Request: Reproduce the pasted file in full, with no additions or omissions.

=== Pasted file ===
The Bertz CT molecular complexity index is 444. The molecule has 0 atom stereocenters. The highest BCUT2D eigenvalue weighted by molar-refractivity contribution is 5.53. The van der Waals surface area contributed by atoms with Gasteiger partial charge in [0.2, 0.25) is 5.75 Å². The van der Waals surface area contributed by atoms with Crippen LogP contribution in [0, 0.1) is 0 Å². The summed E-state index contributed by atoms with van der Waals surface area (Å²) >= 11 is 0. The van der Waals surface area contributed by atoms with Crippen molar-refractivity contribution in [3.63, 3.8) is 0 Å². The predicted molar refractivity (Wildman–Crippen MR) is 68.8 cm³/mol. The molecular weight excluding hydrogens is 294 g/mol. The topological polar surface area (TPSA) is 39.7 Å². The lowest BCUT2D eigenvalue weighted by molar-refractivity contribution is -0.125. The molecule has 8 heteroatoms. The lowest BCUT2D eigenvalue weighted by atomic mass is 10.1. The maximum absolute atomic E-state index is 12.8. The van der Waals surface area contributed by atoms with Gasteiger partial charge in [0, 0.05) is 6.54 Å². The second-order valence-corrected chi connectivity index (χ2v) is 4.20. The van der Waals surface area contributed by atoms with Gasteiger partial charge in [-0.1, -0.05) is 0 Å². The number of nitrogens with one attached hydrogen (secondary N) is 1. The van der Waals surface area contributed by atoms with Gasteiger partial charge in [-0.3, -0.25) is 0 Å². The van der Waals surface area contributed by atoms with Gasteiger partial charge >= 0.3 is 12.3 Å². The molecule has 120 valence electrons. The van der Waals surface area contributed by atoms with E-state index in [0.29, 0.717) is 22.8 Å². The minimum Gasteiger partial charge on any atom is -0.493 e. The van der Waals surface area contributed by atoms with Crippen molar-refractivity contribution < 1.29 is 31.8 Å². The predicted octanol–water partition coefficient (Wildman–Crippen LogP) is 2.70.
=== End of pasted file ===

The Bertz CT molecular complexity index is 444. The molecule has 0 atom stereocenters. The highest BCUT2D eigenvalue weighted by molar-refractivity contribution is 5.53. The van der Waals surface area contributed by atoms with Gasteiger partial charge in [0.2, 0.25) is 5.75 Å². The van der Waals surface area contributed by atoms with Crippen LogP contribution in [0, 0.1) is 0 Å². The summed E-state index contributed by atoms with van der Waals surface area (Å²) >= 11 is 0. The van der Waals surface area contributed by atoms with Crippen molar-refractivity contribution in [3.63, 3.8) is 0 Å². The predicted molar refractivity (Wildman–Crippen MR) is 68.8 cm³/mol. The molecular weight excluding hydrogens is 294 g/mol. The topological polar surface area (TPSA) is 39.7 Å². The lowest BCUT2D eigenvalue weighted by molar-refractivity contribution is -0.125. The molecule has 8 heteroatoms. The lowest BCUT2D eigenvalue weighted by atomic mass is 10.1. The maximum absolute atomic E-state index is 12.8. The van der Waals surface area contributed by atoms with Gasteiger partial charge in [0, 0.05) is 6.54 Å². The second-order valence-corrected chi connectivity index (χ2v) is 4.20. The van der Waals surface area contributed by atoms with Gasteiger partial charge in [-0.1, -0.05) is 0 Å². The number of nitrogens with one attached hydrogen (secondary N) is 1. The van der Waals surface area contributed by atoms with Gasteiger partial charge in [-0.3, -0.25) is 0 Å². The van der Waals surface area contributed by atoms with Gasteiger partial charge >= 0.3 is 12.3 Å². The molecule has 120 valence electrons. The van der Waals surface area contributed by atoms with E-state index in [0.29, 0.717) is 22.8 Å². The minimum Gasteiger partial charge on any atom is -0.493 e. The van der Waals surface area contributed by atoms with Crippen molar-refractivity contribution < 1.29 is 31.8 Å². The predicted octanol–water partition coefficient (Wildman–Crippen LogP) is 2.70.